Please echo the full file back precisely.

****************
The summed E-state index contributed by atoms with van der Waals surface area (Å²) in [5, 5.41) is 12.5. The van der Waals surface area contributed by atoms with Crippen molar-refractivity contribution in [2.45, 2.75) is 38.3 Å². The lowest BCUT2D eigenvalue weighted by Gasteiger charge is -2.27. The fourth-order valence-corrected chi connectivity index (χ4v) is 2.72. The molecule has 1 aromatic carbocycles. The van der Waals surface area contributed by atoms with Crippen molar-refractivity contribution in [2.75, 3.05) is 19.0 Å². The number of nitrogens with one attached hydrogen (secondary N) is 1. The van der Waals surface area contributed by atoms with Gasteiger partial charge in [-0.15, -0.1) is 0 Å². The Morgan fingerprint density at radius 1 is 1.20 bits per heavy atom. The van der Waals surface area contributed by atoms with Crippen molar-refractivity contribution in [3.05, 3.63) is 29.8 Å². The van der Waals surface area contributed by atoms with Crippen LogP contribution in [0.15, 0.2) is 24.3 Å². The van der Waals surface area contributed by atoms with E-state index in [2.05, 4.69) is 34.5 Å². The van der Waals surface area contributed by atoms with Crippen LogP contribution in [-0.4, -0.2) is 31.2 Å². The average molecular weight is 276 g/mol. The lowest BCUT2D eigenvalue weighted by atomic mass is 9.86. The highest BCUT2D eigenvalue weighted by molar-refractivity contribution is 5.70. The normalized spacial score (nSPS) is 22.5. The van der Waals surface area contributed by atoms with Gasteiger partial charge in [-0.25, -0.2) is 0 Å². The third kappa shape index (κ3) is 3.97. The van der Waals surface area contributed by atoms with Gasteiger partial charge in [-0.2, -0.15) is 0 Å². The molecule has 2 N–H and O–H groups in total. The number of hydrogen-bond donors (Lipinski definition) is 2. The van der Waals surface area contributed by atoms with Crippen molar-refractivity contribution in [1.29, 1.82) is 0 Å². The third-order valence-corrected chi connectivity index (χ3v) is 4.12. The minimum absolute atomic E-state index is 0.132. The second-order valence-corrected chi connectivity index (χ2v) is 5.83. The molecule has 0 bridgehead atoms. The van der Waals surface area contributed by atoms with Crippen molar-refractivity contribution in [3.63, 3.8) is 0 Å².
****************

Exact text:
The summed E-state index contributed by atoms with van der Waals surface area (Å²) in [5, 5.41) is 12.5. The van der Waals surface area contributed by atoms with Crippen molar-refractivity contribution in [2.45, 2.75) is 38.3 Å². The lowest BCUT2D eigenvalue weighted by Gasteiger charge is -2.27. The fourth-order valence-corrected chi connectivity index (χ4v) is 2.72. The molecule has 1 aromatic carbocycles. The van der Waals surface area contributed by atoms with Crippen molar-refractivity contribution in [2.75, 3.05) is 19.0 Å². The number of nitrogens with one attached hydrogen (secondary N) is 1. The van der Waals surface area contributed by atoms with Gasteiger partial charge in [-0.15, -0.1) is 0 Å². The Morgan fingerprint density at radius 1 is 1.20 bits per heavy atom. The van der Waals surface area contributed by atoms with Crippen molar-refractivity contribution in [3.05, 3.63) is 29.8 Å². The van der Waals surface area contributed by atoms with Crippen LogP contribution in [0.15, 0.2) is 24.3 Å². The van der Waals surface area contributed by atoms with E-state index in [2.05, 4.69) is 34.5 Å². The van der Waals surface area contributed by atoms with Crippen LogP contribution in [-0.4, -0.2) is 31.2 Å². The average molecular weight is 276 g/mol. The lowest BCUT2D eigenvalue weighted by atomic mass is 9.86. The highest BCUT2D eigenvalue weighted by molar-refractivity contribution is 5.70. The normalized spacial score (nSPS) is 22.5. The van der Waals surface area contributed by atoms with Gasteiger partial charge in [-0.25, -0.2) is 0 Å². The third kappa shape index (κ3) is 3.97. The van der Waals surface area contributed by atoms with Gasteiger partial charge in [-0.2, -0.15) is 0 Å². The molecule has 2 N–H and O–H groups in total. The number of hydrogen-bond donors (Lipinski definition) is 2. The van der Waals surface area contributed by atoms with Crippen molar-refractivity contribution in [1.29, 1.82) is 0 Å². The third-order valence-corrected chi connectivity index (χ3v) is 4.12. The minimum absolute atomic E-state index is 0.132. The second-order valence-corrected chi connectivity index (χ2v) is 5.83. The molecule has 0 bridgehead atoms. The van der Waals surface area contributed by atoms with Crippen molar-refractivity contribution in [3.63, 3.8) is 0 Å².